Wednesday, June 8, 2011

Oklahoma's 2nd District Likely National Battleground After Boren Decision

With the surprise announcement by Democratic Congressman Dan Boren that he won't seek reelection, the race for the 2nd District seat has gone from "likely Democrat" to "tossup" and Republicans are salivating over the prospect of once again claiming the seat.

By Mike McCarville

Republican Tom Coburn held it before voluntarily relinquishing it. Boren subsequently cruised to victory and has won handily ever since. However, his 65+ percent wins in recent races was trimmed to 57 percent last year in the anti-Obama landslide.

Boren's decision likely means the seat will be national target for both parties and it promises to spice up the 2012 election cycle.

Boren's announcement was barely out of his mouth when possible candidates began surfacing.

Democrat Brad Carson, Obama's Oklahoma campaign chief and a former congressman now a Claremore attorney, indicates he's in, but has considerable political baggage.

Democrat Kenneth Corn, his party's unsuccessful nominee for lieutenant governor last year, most likely is in; the initial "read" is that he's the most likely party nominee.

Republican George Faught of Muskogee, member of the Oklahoma House, is forming an exploratory committee. He'll be a formidable GOP candidate.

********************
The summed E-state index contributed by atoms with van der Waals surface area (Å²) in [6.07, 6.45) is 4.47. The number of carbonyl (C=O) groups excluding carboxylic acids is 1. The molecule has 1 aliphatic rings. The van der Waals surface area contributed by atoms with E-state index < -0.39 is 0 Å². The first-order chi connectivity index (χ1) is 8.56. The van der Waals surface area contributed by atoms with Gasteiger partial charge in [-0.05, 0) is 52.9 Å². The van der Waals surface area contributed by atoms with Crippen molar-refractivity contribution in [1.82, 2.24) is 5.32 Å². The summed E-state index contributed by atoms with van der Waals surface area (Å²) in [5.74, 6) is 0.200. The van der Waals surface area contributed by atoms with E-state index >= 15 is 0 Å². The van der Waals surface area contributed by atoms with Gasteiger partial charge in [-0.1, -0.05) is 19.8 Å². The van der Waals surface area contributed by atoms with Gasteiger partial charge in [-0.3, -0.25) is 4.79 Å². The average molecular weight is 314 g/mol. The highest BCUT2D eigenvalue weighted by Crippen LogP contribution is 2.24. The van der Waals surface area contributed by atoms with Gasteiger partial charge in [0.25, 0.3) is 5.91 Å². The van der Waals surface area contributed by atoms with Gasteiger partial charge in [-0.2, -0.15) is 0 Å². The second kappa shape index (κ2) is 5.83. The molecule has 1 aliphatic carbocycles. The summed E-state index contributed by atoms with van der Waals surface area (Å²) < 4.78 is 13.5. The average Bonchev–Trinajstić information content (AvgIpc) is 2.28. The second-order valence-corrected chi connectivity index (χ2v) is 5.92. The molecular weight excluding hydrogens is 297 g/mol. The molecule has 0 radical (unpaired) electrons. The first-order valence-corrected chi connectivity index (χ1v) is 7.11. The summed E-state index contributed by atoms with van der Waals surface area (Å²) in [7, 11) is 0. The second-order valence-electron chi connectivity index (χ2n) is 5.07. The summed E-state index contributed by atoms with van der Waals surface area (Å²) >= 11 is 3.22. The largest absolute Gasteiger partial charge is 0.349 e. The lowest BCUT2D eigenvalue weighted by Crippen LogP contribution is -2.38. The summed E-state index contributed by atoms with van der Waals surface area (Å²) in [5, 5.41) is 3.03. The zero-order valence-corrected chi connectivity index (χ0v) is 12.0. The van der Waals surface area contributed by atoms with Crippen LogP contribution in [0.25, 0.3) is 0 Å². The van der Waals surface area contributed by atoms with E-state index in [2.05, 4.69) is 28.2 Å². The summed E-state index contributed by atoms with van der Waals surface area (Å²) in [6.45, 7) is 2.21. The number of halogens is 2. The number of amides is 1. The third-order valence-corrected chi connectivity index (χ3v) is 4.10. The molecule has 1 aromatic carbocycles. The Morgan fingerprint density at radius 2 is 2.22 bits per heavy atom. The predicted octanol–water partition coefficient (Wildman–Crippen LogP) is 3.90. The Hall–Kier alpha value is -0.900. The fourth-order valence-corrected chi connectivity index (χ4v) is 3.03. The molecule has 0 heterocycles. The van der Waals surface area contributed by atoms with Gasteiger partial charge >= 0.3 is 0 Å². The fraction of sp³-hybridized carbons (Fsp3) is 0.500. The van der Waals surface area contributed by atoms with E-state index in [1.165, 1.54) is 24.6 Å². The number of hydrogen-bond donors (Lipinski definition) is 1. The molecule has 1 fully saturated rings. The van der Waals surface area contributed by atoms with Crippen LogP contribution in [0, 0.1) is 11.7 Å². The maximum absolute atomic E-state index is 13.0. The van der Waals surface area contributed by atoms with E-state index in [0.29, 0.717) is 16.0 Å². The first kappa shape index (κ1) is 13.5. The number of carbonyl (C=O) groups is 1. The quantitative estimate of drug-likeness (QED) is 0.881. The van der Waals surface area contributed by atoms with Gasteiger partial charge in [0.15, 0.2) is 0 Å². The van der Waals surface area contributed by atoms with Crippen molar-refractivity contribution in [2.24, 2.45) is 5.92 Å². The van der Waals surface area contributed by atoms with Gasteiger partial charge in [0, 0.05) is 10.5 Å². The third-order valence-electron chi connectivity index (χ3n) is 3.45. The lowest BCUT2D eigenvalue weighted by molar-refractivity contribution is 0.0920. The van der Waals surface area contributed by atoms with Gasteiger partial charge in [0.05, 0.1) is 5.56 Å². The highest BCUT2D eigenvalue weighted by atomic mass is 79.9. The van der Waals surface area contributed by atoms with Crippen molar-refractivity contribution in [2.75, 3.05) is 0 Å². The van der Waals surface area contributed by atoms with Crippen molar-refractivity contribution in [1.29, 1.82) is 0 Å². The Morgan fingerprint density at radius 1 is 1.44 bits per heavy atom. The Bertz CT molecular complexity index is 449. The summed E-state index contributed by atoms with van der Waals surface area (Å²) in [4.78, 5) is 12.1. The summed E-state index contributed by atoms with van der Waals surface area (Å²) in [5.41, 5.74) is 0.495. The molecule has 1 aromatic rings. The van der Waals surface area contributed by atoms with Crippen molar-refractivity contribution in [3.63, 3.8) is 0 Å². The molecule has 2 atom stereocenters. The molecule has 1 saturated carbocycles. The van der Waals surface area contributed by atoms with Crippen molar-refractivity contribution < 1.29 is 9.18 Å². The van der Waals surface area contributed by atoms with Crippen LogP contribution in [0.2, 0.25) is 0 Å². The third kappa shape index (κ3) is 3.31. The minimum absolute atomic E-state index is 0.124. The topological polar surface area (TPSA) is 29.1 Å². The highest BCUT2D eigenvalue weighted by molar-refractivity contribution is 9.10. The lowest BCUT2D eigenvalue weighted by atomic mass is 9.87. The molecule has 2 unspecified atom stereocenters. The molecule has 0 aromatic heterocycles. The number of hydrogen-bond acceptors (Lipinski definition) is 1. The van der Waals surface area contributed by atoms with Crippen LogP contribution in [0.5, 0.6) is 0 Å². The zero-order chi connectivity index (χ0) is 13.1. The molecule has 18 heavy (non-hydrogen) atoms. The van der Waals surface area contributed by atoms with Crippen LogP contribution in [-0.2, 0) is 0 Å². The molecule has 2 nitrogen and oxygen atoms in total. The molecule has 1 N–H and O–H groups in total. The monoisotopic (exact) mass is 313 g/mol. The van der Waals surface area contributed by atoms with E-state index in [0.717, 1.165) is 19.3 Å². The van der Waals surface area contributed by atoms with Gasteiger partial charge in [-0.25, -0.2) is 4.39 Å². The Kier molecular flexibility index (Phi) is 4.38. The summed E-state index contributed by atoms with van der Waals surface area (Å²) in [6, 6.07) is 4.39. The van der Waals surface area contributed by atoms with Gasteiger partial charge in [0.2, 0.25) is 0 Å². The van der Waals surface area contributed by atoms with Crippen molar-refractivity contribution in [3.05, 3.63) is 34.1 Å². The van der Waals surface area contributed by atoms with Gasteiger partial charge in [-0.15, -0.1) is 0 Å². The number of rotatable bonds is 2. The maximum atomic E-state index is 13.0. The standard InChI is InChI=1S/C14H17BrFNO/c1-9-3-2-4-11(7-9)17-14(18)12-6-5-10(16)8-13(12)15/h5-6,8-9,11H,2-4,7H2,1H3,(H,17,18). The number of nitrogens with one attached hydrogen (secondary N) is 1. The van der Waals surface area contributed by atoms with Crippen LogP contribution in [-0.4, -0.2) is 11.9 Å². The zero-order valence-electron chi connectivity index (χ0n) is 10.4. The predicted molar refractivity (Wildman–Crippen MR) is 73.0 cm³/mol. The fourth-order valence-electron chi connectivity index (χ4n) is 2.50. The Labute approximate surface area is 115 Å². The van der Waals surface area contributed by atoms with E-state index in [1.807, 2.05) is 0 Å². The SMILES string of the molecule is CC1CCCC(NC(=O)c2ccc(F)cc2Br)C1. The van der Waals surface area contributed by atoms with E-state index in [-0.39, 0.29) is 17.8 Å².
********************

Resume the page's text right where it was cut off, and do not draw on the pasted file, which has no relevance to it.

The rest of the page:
Republican State Chairman Matt Pinnell indicates the party will put considerable resources into the campaign of the party nominee.

In 2010, the National Republican Congressional Committee had the conservative Boren on its early target list and promised a vigorous effort to knock him off; that effort never materialized.

Given the district's history of electing Republican Coburn followed by Democrat Boren, it's clear the district's voters pick the man and not necessarily the party. The district's heavy Democrat voter registration advantage thus is not the factor it was in the long tenure of Democratic Congressman Ed Edmondson.

The bottom line is that the race for the 2nd District seat, just 24 hours ago perceived as a ho-hummer with another Boren win, now promises to be the hottest, and most closely-watched, race of the 2012 election year.

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